A Marvellous Year for Plums, Chichester Festival Theatre, May 2012Posted on 18 May 2012
Following the debacle of the Suez crisis, Anthony Eden resigned as Prime Minister in January 1957, and he and his wife took ship to New Zealand. In this play a young Steward serves him tea, and Eden commends him on winning a boxing competition on board. They get into conversation, and when Eden asks the young man his name he gets the response, “Prescott, Sir”. The audience fell about.
But this clever play by Hugh Whitemore is no comedy. And nor was the meeting between Eden and Prescott mere poetic licence, just a light moment amidst a serious study of political events that went badly wrong in 1956. Yet the grave nature of what was going on is relieved by a love affair, along with brief dancing interludes to excellent musical arrangements from Matthew Scott. The clever set designs by Simon Higlett allow scenes to merge from one to the next as various characters are slowly swept in or out of view by a revolving ring on the stage, aided by subtle lighting from James Whiteside, and this production by Philip Franks has great forward momentum.
1956 was of course the year that Nasser nationalised the Suez Canal, and this play shows Eden’s extraordinary mishandling of the crisis. Firm in resolve to take military action, then willing to back off under American pressure even when the French told him to sleep on it first. Eden interrupts the French PM at lunch when he is discussing the formation of the European Economic Community with the Germans, and acting as perfidious Albion didn’t help Britain’s case, to say nothing of the lack of moral clarity that surely affected our response to the Soviet invasion of Hungary. What a year it was.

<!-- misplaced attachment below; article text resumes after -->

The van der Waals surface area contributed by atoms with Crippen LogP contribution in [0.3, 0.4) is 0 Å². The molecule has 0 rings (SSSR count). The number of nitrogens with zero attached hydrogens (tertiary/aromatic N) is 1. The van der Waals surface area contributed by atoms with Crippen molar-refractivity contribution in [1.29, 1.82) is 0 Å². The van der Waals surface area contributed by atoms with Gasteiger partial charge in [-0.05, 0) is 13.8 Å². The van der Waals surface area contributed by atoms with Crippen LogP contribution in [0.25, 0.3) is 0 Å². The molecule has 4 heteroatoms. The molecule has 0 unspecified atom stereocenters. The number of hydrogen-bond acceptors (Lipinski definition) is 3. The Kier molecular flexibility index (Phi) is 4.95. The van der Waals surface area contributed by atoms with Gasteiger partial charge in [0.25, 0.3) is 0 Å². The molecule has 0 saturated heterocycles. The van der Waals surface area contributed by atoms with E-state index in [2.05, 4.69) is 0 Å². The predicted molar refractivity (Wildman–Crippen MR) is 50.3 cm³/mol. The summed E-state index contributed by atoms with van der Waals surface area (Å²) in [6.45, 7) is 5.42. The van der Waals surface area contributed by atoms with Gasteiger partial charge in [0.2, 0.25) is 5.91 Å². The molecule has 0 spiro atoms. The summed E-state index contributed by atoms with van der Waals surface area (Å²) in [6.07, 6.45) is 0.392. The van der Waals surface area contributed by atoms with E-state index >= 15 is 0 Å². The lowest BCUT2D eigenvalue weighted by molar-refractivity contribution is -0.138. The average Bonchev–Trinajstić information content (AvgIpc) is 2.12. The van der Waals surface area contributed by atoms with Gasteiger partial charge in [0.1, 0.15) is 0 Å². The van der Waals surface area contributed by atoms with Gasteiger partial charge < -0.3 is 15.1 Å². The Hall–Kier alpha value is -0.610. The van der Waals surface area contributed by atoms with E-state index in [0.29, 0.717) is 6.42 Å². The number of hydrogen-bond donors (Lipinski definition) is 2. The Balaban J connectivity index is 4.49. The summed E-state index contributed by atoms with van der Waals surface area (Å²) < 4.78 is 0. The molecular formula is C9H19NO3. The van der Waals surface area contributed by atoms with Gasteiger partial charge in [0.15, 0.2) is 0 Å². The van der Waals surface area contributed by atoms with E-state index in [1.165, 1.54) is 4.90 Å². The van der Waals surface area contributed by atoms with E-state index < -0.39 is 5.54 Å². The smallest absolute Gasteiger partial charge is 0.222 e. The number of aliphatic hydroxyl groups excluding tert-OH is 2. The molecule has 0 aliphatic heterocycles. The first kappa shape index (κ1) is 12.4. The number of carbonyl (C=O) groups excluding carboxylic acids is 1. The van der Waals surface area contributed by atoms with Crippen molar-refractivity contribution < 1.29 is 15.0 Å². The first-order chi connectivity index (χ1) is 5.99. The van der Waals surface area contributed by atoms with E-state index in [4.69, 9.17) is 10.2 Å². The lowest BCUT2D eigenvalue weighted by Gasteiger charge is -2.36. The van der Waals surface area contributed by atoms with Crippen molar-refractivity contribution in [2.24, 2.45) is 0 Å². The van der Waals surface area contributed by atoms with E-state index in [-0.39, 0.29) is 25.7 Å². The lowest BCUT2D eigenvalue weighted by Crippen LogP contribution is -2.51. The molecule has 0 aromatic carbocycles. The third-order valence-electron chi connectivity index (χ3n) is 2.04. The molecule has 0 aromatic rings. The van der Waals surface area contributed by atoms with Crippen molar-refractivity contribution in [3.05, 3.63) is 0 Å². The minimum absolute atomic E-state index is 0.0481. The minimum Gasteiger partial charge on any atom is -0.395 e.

Anthony Andrews portrayed Eden as a decent man yet inadequate prime minister, with Abigail Cruttenden entirely convincing as Clarissa his devoted (second) wife. Nicholas Le Prevost was excellent as Hugh Gaitskell, leader of the opposition, who is carrying on an affair with the delectable Ann Fleming, elegantly played by Imogen Stubbs. Gaitskell accused Eden of being the captain of a sinking ship that he steered onto the rocks, but the real opposition close at hand was Anthony Nutting, Minister of State for Foreign Affairs. Fiercely played by Martin Hutson, we see him with David Yelland as an urbane Selwyn Lloyd, successor as Foreign Secretary to Eden himself, but described by Macmillan as “a middle class lawyer from Liverpool”.
These were the days when Class counted in a way that it doesn’t now, and three of the characters in this play were Old Etonians: Eden, Nutting, and Ian Fleming, while Gaitskell went to Winchester, and Selwyn Lloyd to Fettes. Fleming appears very much as a man of the world, attractively played by Simon Dutton, and he and his wife Ann are friends of the Edens. They are with them when the telephone call comes through saying the last troops have been withdrawn from Egypt. Eden spills his drink and lets out a yell like a wounded animal. This was a man who lost two brothers in the First World War and a son in the Second. His attempt to be a man of peace brought war, albeit briefly, and humiliation for both himself and Britain.
How would it have been different if they’d pushed on? Selwyn Lloyd muses on these things, and has no answers. But towards the end, Eden’s father, an irascible baronet whose occasional stage appearances lie in Eden’s imagination, has some cutting words to say about how to live your life, “Run straight … don’t play a double game …”. Eden did and he failed. We hear Rab Butler’s gibe that Eden was “half mad baronet, half beautiful woman”, referring to his father and mother, and towards the end we even see them both dancing together.
This play is cleverly constructed, with video images adding a subtle background, and in exposing the British background to the tragedies of 1956 it is hugely effective. As to the title, you have to wait for the words of Selwyn Lloyd’s gardener, for whom international politics holds not the slightest interest. But if you are interested, this is a must-see that should surely go on to the West End.
Performances continue until June 2 — for details click here.